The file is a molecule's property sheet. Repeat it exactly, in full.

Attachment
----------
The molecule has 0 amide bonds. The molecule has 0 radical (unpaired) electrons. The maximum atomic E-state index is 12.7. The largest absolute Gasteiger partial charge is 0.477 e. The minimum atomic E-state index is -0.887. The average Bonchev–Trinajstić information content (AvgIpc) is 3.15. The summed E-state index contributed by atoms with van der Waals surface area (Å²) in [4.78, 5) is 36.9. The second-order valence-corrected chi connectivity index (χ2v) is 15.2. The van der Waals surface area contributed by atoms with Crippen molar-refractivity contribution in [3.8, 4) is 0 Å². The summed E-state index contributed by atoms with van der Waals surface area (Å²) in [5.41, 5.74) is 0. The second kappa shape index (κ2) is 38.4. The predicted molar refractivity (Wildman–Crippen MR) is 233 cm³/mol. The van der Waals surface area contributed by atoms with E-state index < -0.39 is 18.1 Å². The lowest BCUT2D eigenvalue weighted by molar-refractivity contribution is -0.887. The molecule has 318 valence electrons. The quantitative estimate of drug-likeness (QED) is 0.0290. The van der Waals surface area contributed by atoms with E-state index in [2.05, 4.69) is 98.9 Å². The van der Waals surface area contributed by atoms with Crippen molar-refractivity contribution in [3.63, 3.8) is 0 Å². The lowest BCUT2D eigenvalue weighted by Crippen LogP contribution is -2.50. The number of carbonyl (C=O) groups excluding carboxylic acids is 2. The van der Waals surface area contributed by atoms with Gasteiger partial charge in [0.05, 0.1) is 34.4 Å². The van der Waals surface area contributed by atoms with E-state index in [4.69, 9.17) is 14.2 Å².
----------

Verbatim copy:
The molecule has 0 amide bonds. The molecule has 0 radical (unpaired) electrons. The maximum atomic E-state index is 12.7. The largest absolute Gasteiger partial charge is 0.477 e. The minimum atomic E-state index is -0.887. The average Bonchev–Trinajstić information content (AvgIpc) is 3.15. The summed E-state index contributed by atoms with van der Waals surface area (Å²) in [4.78, 5) is 36.9. The second-order valence-corrected chi connectivity index (χ2v) is 15.2. The van der Waals surface area contributed by atoms with Crippen molar-refractivity contribution in [3.8, 4) is 0 Å². The summed E-state index contributed by atoms with van der Waals surface area (Å²) in [5.41, 5.74) is 0. The second kappa shape index (κ2) is 38.4. The predicted molar refractivity (Wildman–Crippen MR) is 233 cm³/mol. The van der Waals surface area contributed by atoms with E-state index < -0.39 is 18.1 Å². The lowest BCUT2D eigenvalue weighted by molar-refractivity contribution is -0.887. The molecule has 318 valence electrons. The quantitative estimate of drug-likeness (QED) is 0.0290. The van der Waals surface area contributed by atoms with E-state index in [2.05, 4.69) is 98.9 Å². The van der Waals surface area contributed by atoms with Crippen molar-refractivity contribution in [3.63, 3.8) is 0 Å². The lowest BCUT2D eigenvalue weighted by Crippen LogP contribution is -2.50. The number of carbonyl (C=O) groups excluding carboxylic acids is 2. The van der Waals surface area contributed by atoms with Gasteiger partial charge in [0.05, 0.1) is 34.4 Å². The van der Waals surface area contributed by atoms with E-state index in [4.69, 9.17) is 14.2 Å².